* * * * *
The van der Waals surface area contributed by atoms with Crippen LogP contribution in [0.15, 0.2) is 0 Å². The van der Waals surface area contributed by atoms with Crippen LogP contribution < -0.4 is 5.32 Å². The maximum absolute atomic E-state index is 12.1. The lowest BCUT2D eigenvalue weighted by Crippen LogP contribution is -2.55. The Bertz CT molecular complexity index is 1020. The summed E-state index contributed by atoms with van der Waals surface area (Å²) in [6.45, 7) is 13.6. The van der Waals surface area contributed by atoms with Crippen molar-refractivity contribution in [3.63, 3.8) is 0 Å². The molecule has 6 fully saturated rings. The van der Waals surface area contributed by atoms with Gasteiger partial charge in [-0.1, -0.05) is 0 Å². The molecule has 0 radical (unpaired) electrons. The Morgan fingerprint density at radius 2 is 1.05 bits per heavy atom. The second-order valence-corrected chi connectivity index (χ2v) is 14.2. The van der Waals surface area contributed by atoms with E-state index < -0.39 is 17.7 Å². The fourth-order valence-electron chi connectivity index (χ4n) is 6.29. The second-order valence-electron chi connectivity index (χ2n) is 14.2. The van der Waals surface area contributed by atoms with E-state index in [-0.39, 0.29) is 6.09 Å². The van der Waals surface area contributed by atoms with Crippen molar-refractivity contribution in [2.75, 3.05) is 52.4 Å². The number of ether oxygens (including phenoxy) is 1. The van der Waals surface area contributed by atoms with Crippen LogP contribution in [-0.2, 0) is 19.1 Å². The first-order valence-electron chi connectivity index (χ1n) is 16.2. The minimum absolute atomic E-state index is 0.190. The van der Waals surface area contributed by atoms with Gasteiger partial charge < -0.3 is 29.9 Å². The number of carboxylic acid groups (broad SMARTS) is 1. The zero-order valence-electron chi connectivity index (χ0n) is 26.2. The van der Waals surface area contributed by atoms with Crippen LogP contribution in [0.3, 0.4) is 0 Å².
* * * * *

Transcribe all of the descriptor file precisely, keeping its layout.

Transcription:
The van der Waals surface area contributed by atoms with Crippen LogP contribution in [0.15, 0.2) is 0 Å². The van der Waals surface area contributed by atoms with Crippen LogP contribution < -0.4 is 5.32 Å². The maximum absolute atomic E-state index is 12.1. The lowest BCUT2D eigenvalue weighted by Crippen LogP contribution is -2.55. The Bertz CT molecular complexity index is 1020. The summed E-state index contributed by atoms with van der Waals surface area (Å²) in [6.45, 7) is 13.6. The van der Waals surface area contributed by atoms with Crippen molar-refractivity contribution in [3.63, 3.8) is 0 Å². The molecule has 6 fully saturated rings. The van der Waals surface area contributed by atoms with Gasteiger partial charge in [-0.1, -0.05) is 0 Å². The molecule has 0 radical (unpaired) electrons. The Morgan fingerprint density at radius 2 is 1.05 bits per heavy atom. The second-order valence-corrected chi connectivity index (χ2v) is 14.2. The van der Waals surface area contributed by atoms with E-state index < -0.39 is 17.7 Å². The fourth-order valence-electron chi connectivity index (χ4n) is 6.29. The second-order valence-electron chi connectivity index (χ2n) is 14.2. The van der Waals surface area contributed by atoms with E-state index in [-0.39, 0.29) is 6.09 Å². The van der Waals surface area contributed by atoms with Crippen molar-refractivity contribution in [2.75, 3.05) is 52.4 Å². The number of ether oxygens (including phenoxy) is 1. The van der Waals surface area contributed by atoms with Crippen LogP contribution in [-0.2, 0) is 19.1 Å². The first-order valence-electron chi connectivity index (χ1n) is 16.2. The minimum absolute atomic E-state index is 0.190. The van der Waals surface area contributed by atoms with Gasteiger partial charge < -0.3 is 29.9 Å². The number of carboxylic acid groups (broad SMARTS) is 1. The zero-order valence-electron chi connectivity index (χ0n) is 26.2. The van der Waals surface area contributed by atoms with Crippen LogP contribution in [0.3, 0.4) is 0 Å².